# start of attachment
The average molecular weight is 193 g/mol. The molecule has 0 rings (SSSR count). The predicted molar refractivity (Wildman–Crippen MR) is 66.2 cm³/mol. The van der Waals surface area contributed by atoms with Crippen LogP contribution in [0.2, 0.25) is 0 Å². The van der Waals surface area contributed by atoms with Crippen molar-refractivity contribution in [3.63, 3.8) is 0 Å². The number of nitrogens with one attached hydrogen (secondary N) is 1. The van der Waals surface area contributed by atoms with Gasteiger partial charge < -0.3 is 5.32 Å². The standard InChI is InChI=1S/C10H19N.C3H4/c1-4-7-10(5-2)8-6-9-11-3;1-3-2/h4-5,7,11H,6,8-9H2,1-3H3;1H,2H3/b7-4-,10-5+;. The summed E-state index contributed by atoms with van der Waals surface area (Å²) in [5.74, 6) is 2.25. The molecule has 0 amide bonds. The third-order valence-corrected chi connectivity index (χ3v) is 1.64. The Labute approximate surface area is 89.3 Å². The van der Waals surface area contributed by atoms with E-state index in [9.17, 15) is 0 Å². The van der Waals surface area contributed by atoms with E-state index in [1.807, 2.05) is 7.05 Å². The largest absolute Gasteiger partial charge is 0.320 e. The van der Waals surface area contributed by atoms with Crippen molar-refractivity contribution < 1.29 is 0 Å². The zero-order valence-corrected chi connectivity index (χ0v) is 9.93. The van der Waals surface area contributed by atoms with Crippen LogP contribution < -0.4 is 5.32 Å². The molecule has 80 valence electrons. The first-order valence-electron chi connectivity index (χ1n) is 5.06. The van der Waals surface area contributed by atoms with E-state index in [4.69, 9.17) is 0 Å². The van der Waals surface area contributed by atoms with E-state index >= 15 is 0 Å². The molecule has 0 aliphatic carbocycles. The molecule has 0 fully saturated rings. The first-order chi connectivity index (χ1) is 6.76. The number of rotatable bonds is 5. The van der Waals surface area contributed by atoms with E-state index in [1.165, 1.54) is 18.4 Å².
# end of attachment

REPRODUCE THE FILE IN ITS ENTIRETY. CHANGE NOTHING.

The average molecular weight is 193 g/mol. The molecule has 0 rings (SSSR count). The predicted molar refractivity (Wildman–Crippen MR) is 66.2 cm³/mol. The van der Waals surface area contributed by atoms with Crippen LogP contribution in [0.2, 0.25) is 0 Å². The van der Waals surface area contributed by atoms with Crippen molar-refractivity contribution in [3.63, 3.8) is 0 Å². The number of nitrogens with one attached hydrogen (secondary N) is 1. The van der Waals surface area contributed by atoms with Gasteiger partial charge < -0.3 is 5.32 Å². The standard InChI is InChI=1S/C10H19N.C3H4/c1-4-7-10(5-2)8-6-9-11-3;1-3-2/h4-5,7,11H,6,8-9H2,1-3H3;1H,2H3/b7-4-,10-5+;. The summed E-state index contributed by atoms with van der Waals surface area (Å²) in [5.74, 6) is 2.25. The molecule has 0 amide bonds. The third-order valence-corrected chi connectivity index (χ3v) is 1.64. The Labute approximate surface area is 89.3 Å². The van der Waals surface area contributed by atoms with E-state index in [9.17, 15) is 0 Å². The van der Waals surface area contributed by atoms with E-state index in [1.807, 2.05) is 7.05 Å². The largest absolute Gasteiger partial charge is 0.320 e. The van der Waals surface area contributed by atoms with Crippen molar-refractivity contribution < 1.29 is 0 Å². The zero-order valence-corrected chi connectivity index (χ0v) is 9.93. The van der Waals surface area contributed by atoms with Crippen LogP contribution < -0.4 is 5.32 Å². The molecule has 80 valence electrons. The first-order valence-electron chi connectivity index (χ1n) is 5.06. The van der Waals surface area contributed by atoms with E-state index in [4.69, 9.17) is 0 Å². The van der Waals surface area contributed by atoms with E-state index >= 15 is 0 Å². The molecule has 0 aliphatic carbocycles. The molecule has 0 fully saturated rings. The first-order chi connectivity index (χ1) is 6.76. The number of rotatable bonds is 5. The van der Waals surface area contributed by atoms with E-state index in [1.165, 1.54) is 18.4 Å².